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Carol Schwartz AO crowned Australia’s leading philanthropist


17 November 2020 at 4:51 pm
Luke Michael
The winners of the 2020 Australian Philanthropy Awards have been revealed 


Luke Michael | 17 November 2020 at 4:51 pm


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Carol Schwartz AO crowned Australia’s leading philanthropist
17 November 2020 at 4:51 pm

The winners of the 2020 Australian Philanthropy Awards have been revealed 

Trawalla Foundation co-founder Carol Schwartz AO has taken out the nation’s highest philanthropic honour at the 2020 Australian Philanthropy Awards, in recognition of her lifelong contribution to the sector and her insights into giving, community, leadership and gender.

Schwartz was presented with the Leading Philanthropist award on Tuesday, and was praised for her work strengthening gender equality and promoting women in leadership roles.

Philanthropy Australia CEO Sarah Davies said Schwartz has made an incredible contribution through strategic, innovative and forward-thinking philanthropy. 

“Carol has spent her life focused on strengthening gender equality, creativity, sustainability and social justice within Australian society,” Davies said.

“[She] is courageous and entrepreneurial in her philanthropic approach and uses a range of levers for impact – grant making, partnerships, investments, networks, new initiatives and organisations, and skills and expertise via boards and mentoring. 

“She fundamentally believes in the value of more female leaders, particularly in business, politics and the media. This is about optimising outcomes for Australia by ensuring that men and women together share power, leadership and decision making.”  

In addition to her work with the Trawalla Foundation, Schwartz is founding chair of Women’s Leadership Institute Australia and Our Community.

As one of Australia’s leading business identities, she also holds board roles at the Reserve Bank of Australia, Equity Trustees, Qualitas Property Partners and Skalata Ventures.

Schwartz said she was delighted and honoured to accept the award.

She said she saw philanthropy as a way to invest in ideas and leaders, and to catalyse and collaborate to create positive impact. 

“My husband Alan and I established the Trawalla Foundation in 2004 and since then we have gone on a journey from more informal and emotionally driven giving to something that is strategic and long term,” Schwartz said.

“Today we aim to use all of the levers we have access to including corpus investments, skills, networks, mentoring and advocacy, so that we can deepen the impact of the individuals and organisations that we work with.”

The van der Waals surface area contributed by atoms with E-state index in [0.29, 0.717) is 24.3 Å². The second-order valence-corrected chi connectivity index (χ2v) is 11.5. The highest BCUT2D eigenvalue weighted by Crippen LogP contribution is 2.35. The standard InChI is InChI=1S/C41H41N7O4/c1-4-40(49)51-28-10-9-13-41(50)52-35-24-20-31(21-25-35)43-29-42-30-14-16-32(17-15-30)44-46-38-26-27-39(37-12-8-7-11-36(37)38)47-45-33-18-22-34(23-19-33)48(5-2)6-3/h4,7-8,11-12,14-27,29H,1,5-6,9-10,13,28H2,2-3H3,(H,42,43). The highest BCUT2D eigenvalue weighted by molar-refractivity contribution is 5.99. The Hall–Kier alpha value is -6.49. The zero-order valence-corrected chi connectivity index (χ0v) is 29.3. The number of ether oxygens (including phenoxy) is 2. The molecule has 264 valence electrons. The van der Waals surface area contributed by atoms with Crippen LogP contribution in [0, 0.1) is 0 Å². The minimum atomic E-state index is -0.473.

Schwartz told Pro Bono News that she was extremely proud of the foundation’s work founding the highly successful Pathways to Politics Program for Women with the University of Melbourne.

The program has since expanded to the Queensland University of Technology (QUT), and talks are underway with UNSW.

“It’s been the most fantastic, impactful collaboration… we’ve seen [many] alumni putting themselves forward for pre-selection, and being represented at various levels of government, from local government to state government and federal government,” she said.

“It’s also been a really good example of how successful collaboration in philanthropy can be. It’s really important because it gives everyone leverage.”

With many Australian charities struggling to stay afloat amid the COVID-19 pandemic this year, the philanthropy sector vowed to step up its support of the community sector throughout the crisis.             

A recent survey of Philanthropy Australia members found that 81 per cent of respondents have changed or adapted their funding during the pandemic, while 63 per cent have established new COVID-19 granting programs.

Schwartz said the philanthropy sector needs to dig deep and ensure the ongoing viability and success of community organisations.

“We are determined [to keep] the community sector strong and high functioning. And a lot of foundations that I know are really digging into their corpuses to make sure this remains the case,” she said. 

“So that’s really encouraging. And I’m a very optimistic person, so I hope what’s happening amongst my colleagues is actually happening on a much broader scale in the philanthropic sector.” 

Among the other award winners on Tuesday was the Lord Mayor’s Charitable Foundation and Housing Choices Australia for the Affordable Housing Challenge (Better Philanthropy Award), the Brian and Virginia McNamee Foundation and WIRE for the Purse Project (Gender-wise Philanthropy Award), and the Foundation for Rural and Regional Renewal for the Tackling Tough Times Together program (Best Grant Program Award).

The Balnaves Foundation and Guardian Australia were also recognised with the Indigenous Philanthropy Award for their work delivering independent investigative reporting into Indigenous affairs.  

The full winners list from the 2020 Australian Philanthropy Awards can be seen here.


Luke Michael  |  Journalist  |  @luke_michael96

Luke Michael is a journalist at Pro Bono News covering the social sector.

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